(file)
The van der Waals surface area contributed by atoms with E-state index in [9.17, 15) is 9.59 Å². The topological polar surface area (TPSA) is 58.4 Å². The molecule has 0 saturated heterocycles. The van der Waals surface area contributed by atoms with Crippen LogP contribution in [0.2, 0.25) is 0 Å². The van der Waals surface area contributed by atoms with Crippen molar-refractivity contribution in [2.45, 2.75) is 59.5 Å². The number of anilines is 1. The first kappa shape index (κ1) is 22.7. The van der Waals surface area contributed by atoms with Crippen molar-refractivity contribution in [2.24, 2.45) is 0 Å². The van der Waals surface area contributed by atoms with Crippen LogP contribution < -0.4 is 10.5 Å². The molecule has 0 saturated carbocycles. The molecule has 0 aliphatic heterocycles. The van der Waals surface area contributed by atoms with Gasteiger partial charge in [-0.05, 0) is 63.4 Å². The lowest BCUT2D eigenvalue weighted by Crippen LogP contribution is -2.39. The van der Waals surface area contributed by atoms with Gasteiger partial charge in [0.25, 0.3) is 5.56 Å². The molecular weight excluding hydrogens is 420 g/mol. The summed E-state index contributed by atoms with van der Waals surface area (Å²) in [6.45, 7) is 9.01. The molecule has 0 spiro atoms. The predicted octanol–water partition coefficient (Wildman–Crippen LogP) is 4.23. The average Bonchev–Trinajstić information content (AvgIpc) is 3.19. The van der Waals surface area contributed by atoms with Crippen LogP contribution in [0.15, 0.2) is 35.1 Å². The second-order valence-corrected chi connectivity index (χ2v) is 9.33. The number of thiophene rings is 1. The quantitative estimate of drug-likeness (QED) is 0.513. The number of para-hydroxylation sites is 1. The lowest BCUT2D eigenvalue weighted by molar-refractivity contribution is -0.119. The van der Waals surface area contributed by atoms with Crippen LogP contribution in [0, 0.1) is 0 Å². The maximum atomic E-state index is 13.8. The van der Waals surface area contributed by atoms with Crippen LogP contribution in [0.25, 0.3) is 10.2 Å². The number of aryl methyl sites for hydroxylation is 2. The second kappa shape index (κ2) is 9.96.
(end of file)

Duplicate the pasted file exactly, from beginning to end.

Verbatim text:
The van der Waals surface area contributed by atoms with E-state index in [9.17, 15) is 9.59 Å². The topological polar surface area (TPSA) is 58.4 Å². The molecule has 0 saturated heterocycles. The van der Waals surface area contributed by atoms with Crippen LogP contribution in [0.2, 0.25) is 0 Å². The van der Waals surface area contributed by atoms with Crippen molar-refractivity contribution in [2.45, 2.75) is 59.5 Å². The number of anilines is 1. The first kappa shape index (κ1) is 22.7. The van der Waals surface area contributed by atoms with Crippen molar-refractivity contribution in [2.24, 2.45) is 0 Å². The van der Waals surface area contributed by atoms with Crippen LogP contribution < -0.4 is 10.5 Å². The molecule has 0 saturated carbocycles. The molecule has 0 aliphatic heterocycles. The van der Waals surface area contributed by atoms with Gasteiger partial charge in [-0.05, 0) is 63.4 Å². The lowest BCUT2D eigenvalue weighted by Crippen LogP contribution is -2.39. The van der Waals surface area contributed by atoms with Gasteiger partial charge in [0.25, 0.3) is 5.56 Å². The molecular weight excluding hydrogens is 420 g/mol. The summed E-state index contributed by atoms with van der Waals surface area (Å²) in [6.45, 7) is 9.01. The molecule has 0 spiro atoms. The predicted octanol–water partition coefficient (Wildman–Crippen LogP) is 4.23. The average Bonchev–Trinajstić information content (AvgIpc) is 3.19. The van der Waals surface area contributed by atoms with Crippen LogP contribution in [0.15, 0.2) is 35.1 Å². The second-order valence-corrected chi connectivity index (χ2v) is 9.33. The number of thiophene rings is 1. The quantitative estimate of drug-likeness (QED) is 0.513. The number of para-hydroxylation sites is 1. The lowest BCUT2D eigenvalue weighted by molar-refractivity contribution is -0.119. The van der Waals surface area contributed by atoms with Crippen LogP contribution in [0, 0.1) is 0 Å². The maximum atomic E-state index is 13.8. The van der Waals surface area contributed by atoms with Crippen LogP contribution in [0.25, 0.3) is 10.2 Å². The number of aryl methyl sites for hydroxylation is 2. The second kappa shape index (κ2) is 9.96.